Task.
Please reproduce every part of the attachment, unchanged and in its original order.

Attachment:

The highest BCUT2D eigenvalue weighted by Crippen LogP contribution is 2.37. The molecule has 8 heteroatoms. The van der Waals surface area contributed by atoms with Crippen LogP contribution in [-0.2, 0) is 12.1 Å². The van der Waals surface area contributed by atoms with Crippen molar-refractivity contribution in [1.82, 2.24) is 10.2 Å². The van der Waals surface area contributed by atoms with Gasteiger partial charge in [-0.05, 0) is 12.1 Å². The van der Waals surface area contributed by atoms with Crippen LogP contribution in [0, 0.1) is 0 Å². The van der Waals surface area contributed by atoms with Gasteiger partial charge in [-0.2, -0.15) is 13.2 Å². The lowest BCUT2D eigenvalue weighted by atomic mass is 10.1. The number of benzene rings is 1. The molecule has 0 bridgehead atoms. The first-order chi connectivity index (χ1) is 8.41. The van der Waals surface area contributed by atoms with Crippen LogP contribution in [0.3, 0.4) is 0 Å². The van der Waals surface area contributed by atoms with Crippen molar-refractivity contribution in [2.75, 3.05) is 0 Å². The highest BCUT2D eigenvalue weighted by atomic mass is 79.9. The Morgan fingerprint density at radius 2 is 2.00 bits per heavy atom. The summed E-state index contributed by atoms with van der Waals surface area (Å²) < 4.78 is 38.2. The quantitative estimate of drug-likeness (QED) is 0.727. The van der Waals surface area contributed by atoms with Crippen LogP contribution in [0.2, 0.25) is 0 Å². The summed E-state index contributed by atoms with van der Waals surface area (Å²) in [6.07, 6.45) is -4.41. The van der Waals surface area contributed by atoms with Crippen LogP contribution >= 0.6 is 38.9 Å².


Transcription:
The highest BCUT2D eigenvalue weighted by Crippen LogP contribution is 2.37. The molecule has 8 heteroatoms. The van der Waals surface area contributed by atoms with Crippen LogP contribution in [-0.2, 0) is 12.1 Å². The van der Waals surface area contributed by atoms with Crippen molar-refractivity contribution in [1.82, 2.24) is 10.2 Å². The van der Waals surface area contributed by atoms with Gasteiger partial charge in [-0.05, 0) is 12.1 Å². The van der Waals surface area contributed by atoms with Crippen LogP contribution in [0, 0.1) is 0 Å². The van der Waals surface area contributed by atoms with Gasteiger partial charge in [-0.2, -0.15) is 13.2 Å². The lowest BCUT2D eigenvalue weighted by atomic mass is 10.1. The number of benzene rings is 1. The molecule has 0 bridgehead atoms. The first-order chi connectivity index (χ1) is 8.41. The van der Waals surface area contributed by atoms with Crippen LogP contribution in [0.3, 0.4) is 0 Å². The van der Waals surface area contributed by atoms with Crippen molar-refractivity contribution in [2.75, 3.05) is 0 Å². The highest BCUT2D eigenvalue weighted by atomic mass is 79.9. The Morgan fingerprint density at radius 2 is 2.00 bits per heavy atom. The summed E-state index contributed by atoms with van der Waals surface area (Å²) < 4.78 is 38.2. The quantitative estimate of drug-likeness (QED) is 0.727. The van der Waals surface area contributed by atoms with Crippen LogP contribution in [0.2, 0.25) is 0 Å². The summed E-state index contributed by atoms with van der Waals surface area (Å²) in [6.07, 6.45) is -4.41. The van der Waals surface area contributed by atoms with Crippen LogP contribution >= 0.6 is 38.9 Å².